KPU, Accessibility and You

Making campus more inclusive for students with disabilities.

Mark Stewart / The Runner

Mark Stewart / The Runner

By Monica Mah

Post-secondary schools should be a place that is accessible to everyone. At Kwantlen Polytechnic University, there are a number of services available to students with disabilities, but is it enough? In their mission statement, KPU says that they promote a “barrier-free environment that facilitates equal opportunities for persons with disabilities.” When it comes to the topic of an inclusive KPU, opinions vary greatly on whether or not adequate inclusive services are being provided.

One example is the Services for Students with Disabilities department, which provides access to information, equipment loans and other services in order for students to achieve academic success. They offer support through things like course and exam accommodations, interpreting, alternate format books/texts and drop-in information sessions. They assist over 1,000 students with a wide range of disabilities such as learning, physical and mental.

Kimberley McMartin, the Kwantlen Student Association’s Students with Disabilities constituency representative, says that KPU has done a pretty good job making the school accessible for students that are disabled, but feels “it’s mostly from an institutional perspective.” She feels that much of the accessibility was potentially done through an able-bodied person, or someone with training, who would have a different perspective than someone living with a disability.

There remain, for example, infrastructural things throughout the school that are inaccessible. One example is the tables outside of GrassRoots that have bolted down seats making it inaccessible for students using wheelchairs. Leah Godin, the Langley campus representative for the KSA, worked with McMartin to create a disability audit for the GrassRoots, specifically addressing the need for a ramp to the stage.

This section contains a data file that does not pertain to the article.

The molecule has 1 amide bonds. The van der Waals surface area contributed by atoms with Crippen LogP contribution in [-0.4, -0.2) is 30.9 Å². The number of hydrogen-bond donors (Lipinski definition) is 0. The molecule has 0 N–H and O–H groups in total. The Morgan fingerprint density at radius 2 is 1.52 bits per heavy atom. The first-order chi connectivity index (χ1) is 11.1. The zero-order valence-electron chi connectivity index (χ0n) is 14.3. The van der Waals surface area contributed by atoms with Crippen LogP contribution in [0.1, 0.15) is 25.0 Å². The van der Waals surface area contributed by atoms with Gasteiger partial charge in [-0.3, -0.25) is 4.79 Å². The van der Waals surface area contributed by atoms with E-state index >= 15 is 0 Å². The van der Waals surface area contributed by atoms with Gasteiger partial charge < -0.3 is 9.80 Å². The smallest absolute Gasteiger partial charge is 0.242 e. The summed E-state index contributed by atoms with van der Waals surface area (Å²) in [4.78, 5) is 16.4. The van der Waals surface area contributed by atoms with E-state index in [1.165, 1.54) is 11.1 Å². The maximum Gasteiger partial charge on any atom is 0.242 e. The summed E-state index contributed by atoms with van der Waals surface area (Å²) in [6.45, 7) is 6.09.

“The whole point of college is to grow and to mature and learn new tools and techniques to take with us through life,” says McMartin.

McMartin believes the programs KPU has are useful, but that there’s always room for improvement. Her plans for the future include things like accessibility audits, improving elevators for those who are visually and hearing impaired, advocacy so students with disabilities know their rights, and disability training for tutors in the learning centre. There’s software for those with disabilities on all the learning centre computers but she “wants to take it a step further and put this software on all computers in the library, because every computer should have that.” She’s currently in the planning stages of possibly putting together workshops “not only for people with disabilities but those that are able-bodied as well,” and she aims to inform people on how to handle certain situations and educate them about the different aspects of disabilities.

“There’s always new people coming in and new disabilities being discovered every day,” she says.

Room for improvement

However, Fiona Whittington-Walsh, a faculty member at KPU, feels that KPU’s programs have a tendency to alienate those with disabilities, leaving some feeling isolated and singled out which “creates a lot of barriers for students.” She says that although they do have a policy for things like note-takers, they leave it up to the students to get the help they need, rather than having a policy that allows all students to access the same information equally.